- The Federal Reserve Board fined Metropolitan Commercial Bank roughly $14.5 million for violating customer identification rules and inadequate risk management practices related to the bank’s issuance of prepaid card accounts, the central bank announced Thursday.
- Separately, the New York-based lender agreed to pay $15 million in penalties under a consent order with the New York State Department of Financial Services, Adrienne Harris, the state’s superintendent of financial services, announced Thursday.
- "During the pandemic, scammers used sophisticated tactics to take advantage of vulnerable New Yorkers at a time when institutions should have been most vigilant,” Harris said in a statement. “MCB failed to prevent a massive, ongoing fraud in the MovoCash prepaid card program, allowing bad actors to abuse the financial system.”
The Fed coordinated its investigation with NYDFS, the state supervisor of Metropolitan. The two penalties add up to approximately $30 million.
The consent order resolves NYDFS's investigation, which found that MCB failed to maintain an effective anti-money laundering program and engaged in unsafe and unsound banking practices in its oversight of MovoCash, a digital prepaid Visa card program.
As the sponsor bank for MovoCash cards, Metropolitan was responsible for ensuring the program complied with applicable laws, including maintaining an effective customer identification program, NYDFS said.
As early as January 2020, fraudsters were able to open MovoCash accounts using illegally obtained personal information, routing direct deposit payroll and government benefits to these fraudulent accounts, NYDFS said.
The passage of the CARES Act in March 2020, expanding unemployment insurance, led to a surge of illegitimate MovoCash account openings, according to NYDFS. Despite observing this spike, Metropolitan failed to remedy the issue and permitted continued account openings, enabling exponential fraud growth over subsequent months, the regulator said. This inaction facilitated the misdirection of over $300 million in pandemic unemployment funds to fraudsters' MovoCash accounts, NYDFS found.
By onboarding prepaid customers through a third party without adequately verifying identities, Metropolitan violated Bank Secrecy Act rules on customer identification, according to the Fed.
The Fed is requiring Metropolitan to enhance its know-your-customer procedures, due diligence policies, and oversight of third-party relationships to prevent abuse of its products and services for potential fraud or illicit activity.
Robust customer vetting and third-party risk management could have disrupted the scheme, the Fed said.
Metropolitan said in a statement Thursday that the consent orders stem from unique challenges that briefly arose at the height of the COVID-19 pandemic. It acknowledged the third-party fraud that blew up within the pandemic relief programs posing oversight difficulties for banks.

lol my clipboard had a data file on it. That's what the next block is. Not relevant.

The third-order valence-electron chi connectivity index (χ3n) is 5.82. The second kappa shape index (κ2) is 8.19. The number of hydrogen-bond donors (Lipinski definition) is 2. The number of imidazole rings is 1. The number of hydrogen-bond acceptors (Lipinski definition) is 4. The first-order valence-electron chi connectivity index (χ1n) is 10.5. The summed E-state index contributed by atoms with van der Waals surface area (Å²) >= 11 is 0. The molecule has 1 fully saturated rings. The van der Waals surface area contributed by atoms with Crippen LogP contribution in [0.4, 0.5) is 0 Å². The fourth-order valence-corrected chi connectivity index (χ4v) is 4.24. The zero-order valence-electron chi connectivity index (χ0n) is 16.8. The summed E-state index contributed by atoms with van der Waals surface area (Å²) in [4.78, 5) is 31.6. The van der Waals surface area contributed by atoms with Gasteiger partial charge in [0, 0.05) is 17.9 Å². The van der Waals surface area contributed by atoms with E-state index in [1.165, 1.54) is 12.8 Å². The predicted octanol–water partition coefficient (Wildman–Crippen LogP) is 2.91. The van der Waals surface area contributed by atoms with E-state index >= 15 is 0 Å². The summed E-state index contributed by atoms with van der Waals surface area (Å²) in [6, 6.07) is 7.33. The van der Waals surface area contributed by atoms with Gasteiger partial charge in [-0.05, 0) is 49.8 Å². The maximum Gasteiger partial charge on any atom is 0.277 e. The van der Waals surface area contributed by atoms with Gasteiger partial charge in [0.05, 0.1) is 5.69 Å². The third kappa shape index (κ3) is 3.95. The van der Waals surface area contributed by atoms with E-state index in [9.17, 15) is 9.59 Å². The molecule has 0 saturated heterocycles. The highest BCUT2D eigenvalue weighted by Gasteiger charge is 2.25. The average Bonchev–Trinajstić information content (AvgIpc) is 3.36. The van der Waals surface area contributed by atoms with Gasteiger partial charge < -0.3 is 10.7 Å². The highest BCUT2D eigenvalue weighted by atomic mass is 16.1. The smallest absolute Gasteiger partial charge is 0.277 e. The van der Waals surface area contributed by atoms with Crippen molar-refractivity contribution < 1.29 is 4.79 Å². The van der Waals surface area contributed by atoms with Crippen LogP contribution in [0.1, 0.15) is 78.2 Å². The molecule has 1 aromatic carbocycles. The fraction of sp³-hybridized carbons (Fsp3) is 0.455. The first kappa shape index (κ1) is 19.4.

“We appreciate that the Federal Reserve and New York Department of Financial Services have acknowledged the actions and enhancements we voluntarily undertook, including terminating the relationship with the third-party program manager at issue in August 2020, and supplementing our oversight mechanisms,” the company said. “We also appreciate our employees’ hard work to stem the tide of fraud that occurred rapidly in these government programs, as a result of which MCB was able to freeze approximately $100 million in fraudulent payments for return to government authorities.”
Metropolitan is a $6 billion-asset bank that operates six branches in New York.
Within 90 days of the effective date of the consent order, Metropolitan must submit to DFS for review a list of all components of its current program for supervising third-party program managers and an interim report detailing any planned, in-progress or implemented changes to the bank's AML compliance program related to oversight of third-party prepaid debit card programs.
Metropolitan also needs to submit a plan to the Fed and NYDFS on enhancements made to the CIP in connection with oversight of third-party prepaid debit card program managers and its customer due diligence program manager responsibilities.
Metropolitan started re-evaluating its third-party ties at the beginning of the year. The lender, which served as a partner for bankrupt exchange Voyager, backed out of crypto in early January, following a volatile year in the token market and the downfall of several prominent exchanges.
“Crypto-related clients, assets and deposits have never represented a material portion of the Company’s business,” CEO Mark DeFazio said at the time, “and have never exposed the Company to material financial risks.”